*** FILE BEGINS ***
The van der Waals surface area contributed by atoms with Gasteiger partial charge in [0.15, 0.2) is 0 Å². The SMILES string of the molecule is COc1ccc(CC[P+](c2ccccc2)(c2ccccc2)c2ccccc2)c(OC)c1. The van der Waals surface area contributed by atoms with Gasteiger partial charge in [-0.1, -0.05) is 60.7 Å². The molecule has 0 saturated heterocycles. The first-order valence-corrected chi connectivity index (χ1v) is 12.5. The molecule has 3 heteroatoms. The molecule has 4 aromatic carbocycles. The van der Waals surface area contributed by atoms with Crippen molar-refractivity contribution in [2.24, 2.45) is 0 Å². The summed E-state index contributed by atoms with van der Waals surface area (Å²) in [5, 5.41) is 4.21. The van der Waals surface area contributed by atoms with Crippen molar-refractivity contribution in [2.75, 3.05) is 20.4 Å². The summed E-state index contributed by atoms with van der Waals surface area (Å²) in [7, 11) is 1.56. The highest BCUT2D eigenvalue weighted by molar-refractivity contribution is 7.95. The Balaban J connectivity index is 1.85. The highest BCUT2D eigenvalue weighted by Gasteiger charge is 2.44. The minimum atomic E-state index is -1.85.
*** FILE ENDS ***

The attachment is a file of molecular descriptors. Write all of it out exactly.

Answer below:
The van der Waals surface area contributed by atoms with Gasteiger partial charge in [0.15, 0.2) is 0 Å². The SMILES string of the molecule is COc1ccc(CC[P+](c2ccccc2)(c2ccccc2)c2ccccc2)c(OC)c1. The van der Waals surface area contributed by atoms with Gasteiger partial charge in [-0.1, -0.05) is 60.7 Å². The molecule has 0 saturated heterocycles. The first-order valence-corrected chi connectivity index (χ1v) is 12.5. The molecule has 3 heteroatoms. The molecule has 4 aromatic carbocycles. The van der Waals surface area contributed by atoms with Crippen molar-refractivity contribution in [2.24, 2.45) is 0 Å². The summed E-state index contributed by atoms with van der Waals surface area (Å²) in [5, 5.41) is 4.21. The van der Waals surface area contributed by atoms with Crippen molar-refractivity contribution in [2.75, 3.05) is 20.4 Å². The summed E-state index contributed by atoms with van der Waals surface area (Å²) in [7, 11) is 1.56. The highest BCUT2D eigenvalue weighted by molar-refractivity contribution is 7.95. The Balaban J connectivity index is 1.85. The highest BCUT2D eigenvalue weighted by Gasteiger charge is 2.44. The minimum atomic E-state index is -1.85.